Nightwatching (18)

Peter Greenaway offers a masterclass in the intrigue behind Rembrandt's enigmatic painting of Amsterdam militia, The Night Watch, which he believes explains the drastic ignominy that befell the painter himself.

Album: Blasco de Nebra, Piano Sonatas / Javier Perianes (Harmonia Mundi)

An enigmatic fusion of baroque and classical styles, the music of Manuel Blasco de Nebra languished in manuscript for 180 years after the composer's death.

Album: Anne Sofie von Otter, Ombre De Mon Amant (Deutsche Grammophon)

Performed with period ensemble Les Arts Florissants, Ombre De Mon Amant reflects mezzo-soprano Anne Sofie von Otter's affection for the airs of the French Baroque.

Album: Florilegium etc, Bolivian Baroque 3, (Channel Classics)

Florilegium's third disc of music from the Bolivian missions opens with a carol. "Fuera, Fuera!" is a dialogue between local Indians and Spanish shepherds in which both groups hurry to Bethlehem, laughing at each other.

Adrian Hamilton: Sing Hallelujah for our Handel

He understood that the British are uniquely in love with performance

Album: Caccini, D'India, Monteverdi etc, La Voce di Orfeo (Naïve)

Sung by Furio Zanasi and played by the viol, harp and lute trio La Chimera, this recital is both a portrait of the poet, composer and singer Francesco Rasi (1574-1621) and a study of the different "amatory conditions" of Baroque song.

Rembrandt masterpiece 'could fetch £25m'

When it last went under the hammer in 1930 it fetched the princely sum of £18,500. Yesterday auctioneers expressed confidence that a Rembrandt masterpiece, unseen in public for more than 40 years, will fetch up to £25m, this time around.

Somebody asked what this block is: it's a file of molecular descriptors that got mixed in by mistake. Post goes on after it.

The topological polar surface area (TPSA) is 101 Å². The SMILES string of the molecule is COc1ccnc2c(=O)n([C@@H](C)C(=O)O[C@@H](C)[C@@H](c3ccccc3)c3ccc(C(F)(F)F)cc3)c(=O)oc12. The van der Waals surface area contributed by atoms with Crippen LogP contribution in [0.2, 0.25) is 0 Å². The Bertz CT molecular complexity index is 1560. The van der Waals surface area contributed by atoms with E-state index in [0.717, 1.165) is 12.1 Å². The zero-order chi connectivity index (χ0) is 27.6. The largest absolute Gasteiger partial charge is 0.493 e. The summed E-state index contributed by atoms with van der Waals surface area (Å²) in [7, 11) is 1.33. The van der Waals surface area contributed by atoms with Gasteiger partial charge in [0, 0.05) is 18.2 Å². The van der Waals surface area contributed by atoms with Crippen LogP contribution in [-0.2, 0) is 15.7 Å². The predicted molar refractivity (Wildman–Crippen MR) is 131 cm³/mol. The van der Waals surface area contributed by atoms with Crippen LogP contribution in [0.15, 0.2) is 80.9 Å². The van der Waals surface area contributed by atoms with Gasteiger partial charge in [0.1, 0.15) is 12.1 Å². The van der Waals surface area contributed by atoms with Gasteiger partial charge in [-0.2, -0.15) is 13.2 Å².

Album: Monsters of Folk, Monsters of Folk (Rough Trade)

Obvious differences of scale prevent this alliance of American indie luminaries

Baroque and roll: The opulent style of French kings is making a comeback

Baroque is having a moment. It seems that the style that dominated Europe throughout much of the 17th and 18th centuries with its dazzling expressions of wealth and opulence could turn out to be a surprising but perfect antidote to our gloomy, penny-pinching times.

Album: Boëly, Musique de Chambre – Quatuor Mosaïques, (Laborie)

Half-fossil, half-innovator, organist and composer Alexandre Pierre François Boëly (1785-1858) was the self-appointed guardian of the classical style.

Album: Law, Burgess, Sirkis Congregation, (33 Jazz)

Reminiscent of Don Pullen's Ode to Life, or a Keith Jarrett ballad without the grunting, "Chorale", the final, astounding track on this second album by pianist John Law's co-op trio, is a work of real grace and beauty.

Rembrandt: a portrait of the artist as a young lad

US scholar identifies rare depiction of the Old Master as a 16-year-old

Is Baroque recession-proof?

On the eve of a new V&A exhibition, Annie Deakin finds herself stuck between Baroque and a hard place

Last Night's Television: Orangutan Diary, BBC2<br />Baroque! From St Peter's To St Paul's, BBC4

The titles for Orangutan Diary freeze on an image that is a perfect emblem of its seductive appeal: a small hairy hand clutching dependently at a human arm. That, at one level, is what primates mean to us, however big and muscular they become. We see them, thanks to a broad misreading of Darwin, as ourselves in infancy, and when they're brought into conjunction with human clothing or human objects, our familial (and faintly condescending fondness) is amplified. When the primates are actually infants, even the sternest rationalists are likely to find themselves melting into a puddle of anthropomorphic sentiment. Orangutan Diary contains images of such concentrated cuteness that they should probably read out one of those warning statements at the beginning, alerting particularly susceptible viewers that it contains "extreme scenes of winsomeness from the beginning". When they wheeled on a wheelbarrow full of baby orang-utans in disposable nappies, you could probably hear the audience reaction coming through the window, a strange collective moo of delight.

Haydn The Creation Freiburg Baroque Orchestra, Barbican Hall, London

Haydn said – let there be enlightenment. And there was. The Creation is a loveable and audacious work and part of the problem with this well-drilled performance was that loveability was achieved at the expense of the audacity. Haydn's wondrous series of special effects failed to amuse or startle, while the succession of recitatives, arias, and choruses came and went offering pleasure but rarely astonishment.

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